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Hungary Struggles to Cope With Mass Capital Flight

Posted February. 23, 2009 08:11,   


With the forint-euro exchange rate well above 300 Saturday, people in Hungary’s capital of Budapest doing their weekend shopping fixated on an electronic board displaying the exchange rate on Karoly Street.

With the skyrocketing exchange rate, many Hungarians have bargained with dollars at the exchange booths. One 37-year-old man who lives near Budapest said, “The booth offered me more forints for my dollars than what the exchange rate would give. I turned it down because the exchange rate will certainly go up further.”

A sharp rise in the exchange rate has led to massive hoarding. In southern Budapest Saturday, the large electronics store Saturn was crowded with shoppers who heard that the store did not raise the prices of their forint-denominated merchandise.

One employee said, “Customers came rushing into the store after hearing that they can save money if they buy the products before the forint drops further this week. So we canceled discount offers on certain products and plan to put the prices in euro soon.”

A World War II survivor who lives on pension said with a sigh, “Things would not have been this bad even if the city were bombed in a war.”

Hungarians have greatly benefited from their nation’s transition from a socialist to a capitalist system and support from Western Europe following its entry into the European Union.

For starters, it has received financial support from Western European countries for road and city maintenance. With rising product exports and remittance from Hungarians working in Western Europe, Hungary became the richest nation in Eastern Europe in 2005.

With the outbreak of the global financial crisis, however, Hungary has suffered a sudden exodus of capital from Western European financial institutions. National wealth and household wealth have shrunk as a result.

One Hungarian said, “It feels like our foreign reserves have disappeared into thin air without even getting our hands on it.”

Out of frustration, some citizens asked what has become of their once-abundant foreign reserve.

Certain people who opened accounts in banks located in Budapest’s financial district seemed to know the answer: failure of financial policies.

Commercial banks maintained their loan interest rate for foreign currency at around six percent Saturday while drastically raising that of forints to more than 12 percent following their commitment to tighten financial policy after receiving a bailout worth 25 billion dollars from the International Monetary Fund and the EU in October last year.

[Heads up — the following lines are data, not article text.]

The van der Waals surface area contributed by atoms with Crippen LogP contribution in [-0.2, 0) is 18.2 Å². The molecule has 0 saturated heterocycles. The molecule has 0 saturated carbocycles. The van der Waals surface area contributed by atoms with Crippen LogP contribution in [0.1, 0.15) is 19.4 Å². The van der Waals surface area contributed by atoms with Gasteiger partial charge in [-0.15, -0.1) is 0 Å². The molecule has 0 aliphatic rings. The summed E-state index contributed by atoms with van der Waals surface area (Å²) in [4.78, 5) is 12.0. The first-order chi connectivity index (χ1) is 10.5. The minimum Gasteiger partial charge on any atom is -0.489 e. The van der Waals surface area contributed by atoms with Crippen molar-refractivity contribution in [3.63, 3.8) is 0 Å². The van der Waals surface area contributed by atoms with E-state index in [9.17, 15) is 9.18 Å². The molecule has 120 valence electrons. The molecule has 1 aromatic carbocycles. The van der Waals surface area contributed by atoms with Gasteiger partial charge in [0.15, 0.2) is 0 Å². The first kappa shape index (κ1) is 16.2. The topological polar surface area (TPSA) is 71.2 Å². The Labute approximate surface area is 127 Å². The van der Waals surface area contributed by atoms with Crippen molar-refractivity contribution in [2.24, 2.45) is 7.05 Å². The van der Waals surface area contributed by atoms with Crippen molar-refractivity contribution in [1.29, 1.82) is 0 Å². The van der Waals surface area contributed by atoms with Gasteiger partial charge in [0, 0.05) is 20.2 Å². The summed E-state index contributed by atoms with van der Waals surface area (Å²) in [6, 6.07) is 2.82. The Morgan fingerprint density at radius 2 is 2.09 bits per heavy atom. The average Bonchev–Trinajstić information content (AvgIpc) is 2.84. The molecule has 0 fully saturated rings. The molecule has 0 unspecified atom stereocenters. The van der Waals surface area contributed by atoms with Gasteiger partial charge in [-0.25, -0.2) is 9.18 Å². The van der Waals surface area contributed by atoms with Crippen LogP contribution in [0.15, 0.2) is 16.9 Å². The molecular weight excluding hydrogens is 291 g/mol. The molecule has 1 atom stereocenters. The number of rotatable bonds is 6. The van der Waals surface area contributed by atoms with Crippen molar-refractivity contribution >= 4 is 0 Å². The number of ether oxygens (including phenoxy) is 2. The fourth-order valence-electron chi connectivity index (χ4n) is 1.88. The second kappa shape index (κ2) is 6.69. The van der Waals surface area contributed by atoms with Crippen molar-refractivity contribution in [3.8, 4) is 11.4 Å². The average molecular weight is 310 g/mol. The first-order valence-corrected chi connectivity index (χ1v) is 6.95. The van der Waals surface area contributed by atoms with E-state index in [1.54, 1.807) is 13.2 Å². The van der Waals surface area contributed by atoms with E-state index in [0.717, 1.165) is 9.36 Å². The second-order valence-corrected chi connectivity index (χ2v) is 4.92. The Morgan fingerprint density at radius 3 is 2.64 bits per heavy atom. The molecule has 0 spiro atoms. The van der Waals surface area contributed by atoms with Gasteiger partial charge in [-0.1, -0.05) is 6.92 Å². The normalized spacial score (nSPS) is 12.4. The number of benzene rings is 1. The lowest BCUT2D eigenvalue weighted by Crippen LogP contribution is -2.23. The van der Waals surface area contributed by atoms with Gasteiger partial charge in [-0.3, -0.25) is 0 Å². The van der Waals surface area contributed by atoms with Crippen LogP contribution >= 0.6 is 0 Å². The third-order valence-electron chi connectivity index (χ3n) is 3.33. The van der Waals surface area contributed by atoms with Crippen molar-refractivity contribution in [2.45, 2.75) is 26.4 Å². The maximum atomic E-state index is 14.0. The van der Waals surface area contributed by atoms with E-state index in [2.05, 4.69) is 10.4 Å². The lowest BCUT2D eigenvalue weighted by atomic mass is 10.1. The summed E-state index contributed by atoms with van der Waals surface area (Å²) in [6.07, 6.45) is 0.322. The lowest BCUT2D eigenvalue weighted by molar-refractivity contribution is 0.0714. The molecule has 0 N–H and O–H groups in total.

Though Hungary has lifted interest rates on forint loans to prevent a further flight of foreign capital, the difference in rates has reportedly raised the number of businesses and households who took out loans in Swiss francs. The shrinkage in the amount of foreign currency has led to further drop in the forint’s value, causing foreign investors to leave the Hungarian market or engage in speculative activities such as hoarding Hungarian government bonds.

Consequently, the forint-euro exchange rate went from 230-240 until early October last year to more than 300 Feb. 16.

Hungarian Prime Minister Ferenc Gyurcsany’s inconsistent policies have made the problem worse.

Regardless of the IMF’s warning made late last year, the Hungarian government used the financial bailout it received from abroad to make up for losses in its railroad operations and to raise pension and salaries for public servants.

“The government’s fiscal deficit and populist policies have eroded Hungary’s ability to defend against exchange rate hikes,” the IMF warned Dec. 22.

Until the beginning of December last year, Gyurcsany seemed committed to reforming the national pension program and reducing the pay of public servants. With 30 percent of Hungarians living on pension, the government’s deficit amounts to five percent of the nation’s foreign reserves.

This is known to be the main cause of Hungary’s fiscal deficit. Unfortunately, Gyurcsany scrapped the pension plan only days after it was announced.

Hungary could also declare national bankruptcy given the government’s weak commitment and lack of tools to overcome the crisis.

Kim Jong-chun, trade commissioner in Budapest for the Korea Trade-Investment Promotion Agency, said, “Many predict that Hungary will need an additional 12.5 billion euros to help its households and provide bank guarantees even after receiving an external financial bailout. As a result, there is high possibility it will go into default.”

Other experts said that given Hungary’s chronic fiscal deficit and shortage of foreign reserves, its only hope is receiving external help.

Many European countries are keeping a close watch on Hungary - long cited as a successful example of capitalist transition - since its declaration of national bankruptcy could trigger the same in its neighboring countries.

Kim said, “The recent exchange rate hike has forced foreign companies such as Audi and GE to either suspend their operations or shut down their factories in Hungary.”

“If the real economy (in Hungary) shows no signs of recovery despite Europe’s help, it will be a long time before Hungary rises again.”